Assisted Suicide And Euthanasia

  • Category: Religion
  • Words: 614
  • Grade: 100

                                Euthanasia and Assisted Suicide



A.)

1.)        The elderly and terminally ill people oppose assisted suicide more than other Americans.
2.)        Catholics are standing with those who are vulnerable and marginalized, those who often lack a voice in our nation's policies.
And are at a serious risk of having some demeaning and lethal "values" imposed on them from the outside.


3.)        The term marginalized means to exclude or ignore.


4.)        The humane approach to dying patients is to eliminate their physical suffering and other problems, not to eliminate the patient.

5.)        Pope John Paul II has said, "True compassion leads to sharing another's pain, it does not kill the person whose suffering we cannot bear."

6.)        No court, no legislature, no human being has the right to say that any human life is worthless, or that any human being is of less value than another.


B.)

1.)        To sanction the taking of innocent human life.


2.)        Such policy would corrupt the medical profession whose ethical code calls on physicians to serve life and never to kill.

3.)        The voiceless or marginalized in our society- the poor, the frail elderly, racial minorities, millions of people who lack health insurance- would be the first to feel pressure to die.

4.)        When their pain, depression and other problems are addressed there is generally no more talk of suicide.

5.)        In an era of cost control and managed care, patients with lingering illnesses may be branded an economic liability and decisions to encourage death can be driven by cost.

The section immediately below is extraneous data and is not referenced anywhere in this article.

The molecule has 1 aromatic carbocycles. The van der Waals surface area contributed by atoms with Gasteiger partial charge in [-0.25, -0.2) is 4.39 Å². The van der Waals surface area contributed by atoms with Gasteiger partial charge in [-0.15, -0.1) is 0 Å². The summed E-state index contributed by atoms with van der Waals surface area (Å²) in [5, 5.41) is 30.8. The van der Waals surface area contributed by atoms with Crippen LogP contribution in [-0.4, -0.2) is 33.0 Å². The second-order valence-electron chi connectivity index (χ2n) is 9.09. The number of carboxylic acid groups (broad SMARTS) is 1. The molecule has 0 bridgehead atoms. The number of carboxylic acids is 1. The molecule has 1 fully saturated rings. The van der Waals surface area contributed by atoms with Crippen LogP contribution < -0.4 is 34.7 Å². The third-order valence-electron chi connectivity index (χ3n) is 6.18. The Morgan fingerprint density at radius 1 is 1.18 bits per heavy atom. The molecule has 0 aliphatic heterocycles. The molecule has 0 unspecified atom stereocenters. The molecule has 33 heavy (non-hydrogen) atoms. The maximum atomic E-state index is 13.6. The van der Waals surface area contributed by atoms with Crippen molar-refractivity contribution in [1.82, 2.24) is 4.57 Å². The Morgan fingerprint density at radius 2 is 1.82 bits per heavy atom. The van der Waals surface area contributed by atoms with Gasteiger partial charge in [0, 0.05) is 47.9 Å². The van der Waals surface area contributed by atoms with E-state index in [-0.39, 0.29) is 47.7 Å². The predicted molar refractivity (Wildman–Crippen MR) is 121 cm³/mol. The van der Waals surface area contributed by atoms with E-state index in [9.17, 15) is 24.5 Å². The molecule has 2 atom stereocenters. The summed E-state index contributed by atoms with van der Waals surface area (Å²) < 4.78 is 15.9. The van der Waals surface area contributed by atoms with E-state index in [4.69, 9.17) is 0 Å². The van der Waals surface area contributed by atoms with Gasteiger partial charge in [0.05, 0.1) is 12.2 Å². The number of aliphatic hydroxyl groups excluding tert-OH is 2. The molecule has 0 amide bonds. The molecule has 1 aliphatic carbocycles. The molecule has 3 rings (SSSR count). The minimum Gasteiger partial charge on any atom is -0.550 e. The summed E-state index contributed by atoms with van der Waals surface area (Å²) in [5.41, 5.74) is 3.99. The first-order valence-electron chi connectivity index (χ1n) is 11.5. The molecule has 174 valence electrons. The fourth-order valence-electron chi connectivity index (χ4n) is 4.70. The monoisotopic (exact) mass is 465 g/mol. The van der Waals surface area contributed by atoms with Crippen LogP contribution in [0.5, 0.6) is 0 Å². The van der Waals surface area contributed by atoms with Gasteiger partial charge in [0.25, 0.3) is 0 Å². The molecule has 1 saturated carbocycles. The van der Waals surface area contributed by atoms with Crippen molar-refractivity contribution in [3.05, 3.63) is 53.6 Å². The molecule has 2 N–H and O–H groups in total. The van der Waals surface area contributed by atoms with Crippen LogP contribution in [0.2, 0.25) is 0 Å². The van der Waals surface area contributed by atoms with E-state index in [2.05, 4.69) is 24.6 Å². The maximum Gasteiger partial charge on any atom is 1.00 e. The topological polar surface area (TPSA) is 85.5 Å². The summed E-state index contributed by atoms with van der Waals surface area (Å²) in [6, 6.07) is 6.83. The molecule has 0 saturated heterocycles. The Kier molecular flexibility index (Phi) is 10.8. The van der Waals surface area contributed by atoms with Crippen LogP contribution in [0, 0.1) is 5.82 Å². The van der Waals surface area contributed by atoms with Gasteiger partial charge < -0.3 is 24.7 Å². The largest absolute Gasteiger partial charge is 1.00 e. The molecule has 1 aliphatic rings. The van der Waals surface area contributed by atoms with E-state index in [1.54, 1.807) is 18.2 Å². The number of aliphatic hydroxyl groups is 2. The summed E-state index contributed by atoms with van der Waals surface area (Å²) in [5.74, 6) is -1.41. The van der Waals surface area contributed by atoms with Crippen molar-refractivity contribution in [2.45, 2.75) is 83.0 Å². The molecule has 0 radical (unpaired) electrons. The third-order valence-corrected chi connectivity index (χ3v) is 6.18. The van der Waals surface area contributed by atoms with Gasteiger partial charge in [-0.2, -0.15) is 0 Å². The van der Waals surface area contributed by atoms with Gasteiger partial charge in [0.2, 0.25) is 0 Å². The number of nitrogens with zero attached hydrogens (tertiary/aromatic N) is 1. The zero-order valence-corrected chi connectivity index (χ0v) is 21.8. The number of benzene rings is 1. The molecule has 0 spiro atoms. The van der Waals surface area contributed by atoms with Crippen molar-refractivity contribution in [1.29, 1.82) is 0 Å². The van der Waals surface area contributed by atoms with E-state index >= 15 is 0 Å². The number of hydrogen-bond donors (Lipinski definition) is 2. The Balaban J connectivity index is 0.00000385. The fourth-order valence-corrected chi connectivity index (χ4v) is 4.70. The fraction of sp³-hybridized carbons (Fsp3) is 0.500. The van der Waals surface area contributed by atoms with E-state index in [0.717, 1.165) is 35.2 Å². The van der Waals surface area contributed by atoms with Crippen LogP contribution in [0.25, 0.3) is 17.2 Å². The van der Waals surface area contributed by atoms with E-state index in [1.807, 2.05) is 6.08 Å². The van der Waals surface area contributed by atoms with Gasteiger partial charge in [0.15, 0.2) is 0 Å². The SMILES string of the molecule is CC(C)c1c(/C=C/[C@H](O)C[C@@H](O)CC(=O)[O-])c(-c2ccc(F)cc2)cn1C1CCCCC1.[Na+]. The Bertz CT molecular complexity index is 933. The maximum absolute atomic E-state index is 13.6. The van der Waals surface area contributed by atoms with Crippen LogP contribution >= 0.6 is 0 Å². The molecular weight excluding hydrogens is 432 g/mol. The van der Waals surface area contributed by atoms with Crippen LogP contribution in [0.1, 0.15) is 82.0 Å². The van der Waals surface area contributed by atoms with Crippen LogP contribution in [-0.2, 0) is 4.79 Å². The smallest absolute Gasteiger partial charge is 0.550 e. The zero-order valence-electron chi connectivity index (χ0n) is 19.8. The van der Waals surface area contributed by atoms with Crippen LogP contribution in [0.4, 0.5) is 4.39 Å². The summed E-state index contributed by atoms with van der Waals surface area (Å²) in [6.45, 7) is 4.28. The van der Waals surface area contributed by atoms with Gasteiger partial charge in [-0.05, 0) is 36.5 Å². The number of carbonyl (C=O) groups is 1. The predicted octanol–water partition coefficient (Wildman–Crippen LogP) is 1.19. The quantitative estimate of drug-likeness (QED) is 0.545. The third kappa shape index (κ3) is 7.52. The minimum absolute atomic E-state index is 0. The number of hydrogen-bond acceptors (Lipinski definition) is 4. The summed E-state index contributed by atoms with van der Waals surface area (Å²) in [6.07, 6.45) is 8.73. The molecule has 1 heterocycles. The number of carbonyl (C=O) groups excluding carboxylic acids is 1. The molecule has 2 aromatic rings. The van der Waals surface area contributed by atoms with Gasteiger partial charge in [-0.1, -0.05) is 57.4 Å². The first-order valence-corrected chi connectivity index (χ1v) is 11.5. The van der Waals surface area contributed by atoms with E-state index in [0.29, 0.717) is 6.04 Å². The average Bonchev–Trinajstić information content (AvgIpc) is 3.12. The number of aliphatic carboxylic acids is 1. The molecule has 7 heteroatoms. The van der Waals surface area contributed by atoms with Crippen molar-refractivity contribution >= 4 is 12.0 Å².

6.)        The American Medical Association holds that "physician- assisted suicide is fundamentally incompatible with the physicians role as healer."

7.)         As responsible stewards of life, we must never directly intend to cause our own death or that of anyone else.

8.)         Also a terminally ill patient can refuse treatment, when its burdens outweigh its benefits for that patient.

9.)         As Pope John Paul II has said pain management and other supportive care is "the way of love and true mercy" that we should often to all dying patients, instead of offering to assist their suicides.

10.)        In a few years however, Dutch policy and practice have expanded to allow the killing of people with disabilities or even physically healthy people with psychological distress, thousands of patients have been killed by their doctors without their request.


C.)
My opinion about Euthanasia and assisted suicide is that it's morally wrong and shouldn't be practiced. Because no matter the situation even if it's the patient's decision then there's a way for the patient to live there's no reason for Euthanasia. But if there is no possible way of saving the patients life then that's a different story.

I think they [The doctors who practice Euthanasia and assisted suicide] are wrong for the most part. Because it's not their choice whether someone lives or dies. They don't have the power of God to perform something of that nature. Its pretty much murder in the 2nd degree. Life is a gift from God that should not be taken lightly. Dr.Kevorkian participated in assisted suicide 11 times, which means 11 deaths. What I thought Dr.Kevorkian did was wrong, but in someway he was right. Because if someone came to you asking to take away the most worst pain, you can think of. And if the doctors couldn't do anything about went to someone to die peaceful. So they wouldn't have to put up with the pain anymore. Is practically all Dr.Kevorkian performed, he did in what he thought in his mind was the right thing to do. He did not seek out these people and purposely kill them, they sought help from him. But in a sense what he done was commit murder. It's still wrong, but in another sense he was partially right, and also how I agree with the situation.

ad 4
Copyright 2011 EssayTrader.net All Rights Reserved